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RPS generates £11m profit from sale of Lambeth headquarters

Business The RPS generated nearly £11 milion in profit from the sale of its Lambeth premises earlier this month, the society revealed this week, as it also announced it had bought a new site in East Smithfield, London, for £6m.

The Royal Pharmaceutical Society (RPS) generated nearly £11 million in profit from the sale of its Lambeth premises earlier this month, the society revealed this week, as it also announced it had bought a new site in East Smithfield, London, for £6m.

The RPS sold its headquarters for £15.3m, generating a net profit of approximately £10.9m, RPS director of finance Simon Redman told the society's annual general meeting on Wednesday (June 26). This was taking into account the sale value of £15.3m, less the costs of the sale and the original book value of the building.

The costs of buying and developing the new £6m headquarters in Smithfield, near Tower Hill underground station, would be placed on the balance sheet as a new fixed asset, he said.

The RPS sold its Lambeth headquarters for £15.3 million

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Mr Redman considered the price the RPS received for the Lambeth building to be reflective of the high cost of buildings in central London.

He added that the price of the new building at 66-68 East Smithfield was excellent for an area of high investment and was very cost-effective compared to other benchmark properties in the city. The RPS would pay the £6m over a period of years.  

"Purchasing freehold property in London is extremely difficult due to over-demand. It is only because the treasurer, president and rest of the assembly were able to react so quickly when the opportunity was presented to them that the RPS secured the purchase against considerable competitive interest," he told the meeting.

Work was continuing "at a pace" to refurbish the building, including improvements to its exterior, to make it ready for the move in either late 2014 or early 2015, he said. He predicted that annual overheads would be £400,000 lower than they are currently in Lambeth.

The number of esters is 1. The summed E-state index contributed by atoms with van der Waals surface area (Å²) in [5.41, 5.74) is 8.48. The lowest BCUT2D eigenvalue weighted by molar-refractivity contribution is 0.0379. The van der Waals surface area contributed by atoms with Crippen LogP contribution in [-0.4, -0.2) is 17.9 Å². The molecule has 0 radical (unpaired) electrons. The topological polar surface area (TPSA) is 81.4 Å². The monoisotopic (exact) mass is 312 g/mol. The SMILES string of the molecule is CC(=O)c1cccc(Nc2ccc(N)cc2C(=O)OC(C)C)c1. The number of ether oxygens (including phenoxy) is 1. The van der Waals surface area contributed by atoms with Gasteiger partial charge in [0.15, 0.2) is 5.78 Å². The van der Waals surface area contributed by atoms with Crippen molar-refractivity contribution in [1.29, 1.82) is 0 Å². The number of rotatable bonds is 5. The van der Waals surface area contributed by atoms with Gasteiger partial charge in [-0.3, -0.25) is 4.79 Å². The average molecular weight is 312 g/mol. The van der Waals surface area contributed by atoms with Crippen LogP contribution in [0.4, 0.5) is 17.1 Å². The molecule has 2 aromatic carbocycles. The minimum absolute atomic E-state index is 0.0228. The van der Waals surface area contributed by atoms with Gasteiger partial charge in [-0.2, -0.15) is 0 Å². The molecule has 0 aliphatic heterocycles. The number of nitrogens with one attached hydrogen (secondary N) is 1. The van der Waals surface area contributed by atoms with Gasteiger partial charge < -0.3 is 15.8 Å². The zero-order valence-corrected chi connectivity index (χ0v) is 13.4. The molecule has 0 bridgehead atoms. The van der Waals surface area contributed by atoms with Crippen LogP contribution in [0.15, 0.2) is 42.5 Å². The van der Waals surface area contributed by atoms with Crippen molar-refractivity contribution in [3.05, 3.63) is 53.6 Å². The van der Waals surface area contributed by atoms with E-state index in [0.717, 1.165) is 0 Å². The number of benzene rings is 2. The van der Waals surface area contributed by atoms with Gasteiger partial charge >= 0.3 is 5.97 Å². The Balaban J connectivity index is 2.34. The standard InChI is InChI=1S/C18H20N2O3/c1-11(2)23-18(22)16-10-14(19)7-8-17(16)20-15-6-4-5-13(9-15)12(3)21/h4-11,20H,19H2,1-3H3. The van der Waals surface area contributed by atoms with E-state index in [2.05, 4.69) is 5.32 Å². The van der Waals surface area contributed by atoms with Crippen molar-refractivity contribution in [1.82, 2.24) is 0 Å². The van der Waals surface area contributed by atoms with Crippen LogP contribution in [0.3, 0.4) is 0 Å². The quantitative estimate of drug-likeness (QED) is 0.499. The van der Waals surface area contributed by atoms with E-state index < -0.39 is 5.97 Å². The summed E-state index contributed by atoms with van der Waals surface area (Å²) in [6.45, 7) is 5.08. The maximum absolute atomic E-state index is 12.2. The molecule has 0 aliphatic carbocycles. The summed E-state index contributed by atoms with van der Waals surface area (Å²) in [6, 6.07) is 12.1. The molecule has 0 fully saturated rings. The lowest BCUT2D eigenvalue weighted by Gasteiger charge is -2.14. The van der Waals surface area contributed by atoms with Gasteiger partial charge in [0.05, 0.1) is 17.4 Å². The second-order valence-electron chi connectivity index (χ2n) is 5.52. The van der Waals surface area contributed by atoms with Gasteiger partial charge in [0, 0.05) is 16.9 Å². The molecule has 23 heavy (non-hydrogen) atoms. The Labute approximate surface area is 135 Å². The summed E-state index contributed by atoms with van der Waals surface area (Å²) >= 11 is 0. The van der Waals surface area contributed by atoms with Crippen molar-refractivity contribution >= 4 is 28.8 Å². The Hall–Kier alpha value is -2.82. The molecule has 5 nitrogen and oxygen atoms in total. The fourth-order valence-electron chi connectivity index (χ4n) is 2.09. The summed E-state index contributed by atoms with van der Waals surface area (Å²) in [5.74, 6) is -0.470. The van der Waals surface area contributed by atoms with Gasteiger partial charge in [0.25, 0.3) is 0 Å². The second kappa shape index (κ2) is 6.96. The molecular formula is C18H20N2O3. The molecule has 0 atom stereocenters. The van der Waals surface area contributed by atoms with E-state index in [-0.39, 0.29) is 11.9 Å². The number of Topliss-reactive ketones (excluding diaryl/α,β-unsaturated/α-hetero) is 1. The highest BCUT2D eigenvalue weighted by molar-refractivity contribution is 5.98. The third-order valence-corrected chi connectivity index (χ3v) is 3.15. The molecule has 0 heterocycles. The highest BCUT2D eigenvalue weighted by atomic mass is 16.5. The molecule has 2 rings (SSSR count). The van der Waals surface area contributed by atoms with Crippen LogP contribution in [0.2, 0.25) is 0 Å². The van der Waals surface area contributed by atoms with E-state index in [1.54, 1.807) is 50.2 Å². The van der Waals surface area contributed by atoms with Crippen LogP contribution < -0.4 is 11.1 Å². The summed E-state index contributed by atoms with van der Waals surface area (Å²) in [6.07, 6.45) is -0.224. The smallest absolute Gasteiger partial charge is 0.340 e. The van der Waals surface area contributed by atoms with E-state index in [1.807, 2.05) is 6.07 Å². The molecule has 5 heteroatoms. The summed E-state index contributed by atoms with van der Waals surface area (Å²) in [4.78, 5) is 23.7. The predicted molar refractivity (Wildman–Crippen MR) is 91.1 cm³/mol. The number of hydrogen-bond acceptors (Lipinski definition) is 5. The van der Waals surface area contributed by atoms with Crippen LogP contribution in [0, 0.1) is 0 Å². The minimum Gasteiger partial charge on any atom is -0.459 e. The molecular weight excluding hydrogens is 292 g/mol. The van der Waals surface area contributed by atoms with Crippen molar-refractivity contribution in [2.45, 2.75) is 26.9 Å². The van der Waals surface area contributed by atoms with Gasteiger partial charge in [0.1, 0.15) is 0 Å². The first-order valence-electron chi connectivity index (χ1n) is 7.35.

"This building has achieved all of the objectives laid down by the assembly: to reduce the overhead costs, to remove the distraction of being a landlord, to continue to have a base in central London to make it easy for staff members and stakeholders to use," Mr Redman said.

The RPS first announced its intention to sell its Lambeth headquarters last year, as part of its ongoing effort to "improve efficiency and cost effectiveness."

How should the RPS spend the money it has generated from the sale of its headquarters?

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Caroline Jones, Locum pharmacist

If the RPS genuinely wanted to improve efficiency and cost effectiveness then:
A. Get a new headquarters out of London, perhaps more centrally placed in the country for easier member (sorry stakeholder) access, where property prices are much cheaper.
B. Abolish the gold-plated pensions of the RPS staff and live in the real world of its membership.
C. Slash the exorbitant salary and perks of the non-pharmacist leading this organisation whose only talent seems to be for endlessly getting her picture taken.
D. Location out of London would also lead to a drop in staff salaries as the London weighting of them would be removed. We might then also get better quality more representaive staff for the profession.
E. Sack the president and treasurer who genuinely think that in a time where its members are experiencing severe financial hardship, that buying a new building in an area of high investment in the face of considerable competitive interest is a wise financial move when there are properties all over the country begging to be sold/rented for a song. After all it's only going to be housing a lot of money grubbing, hot air merchants.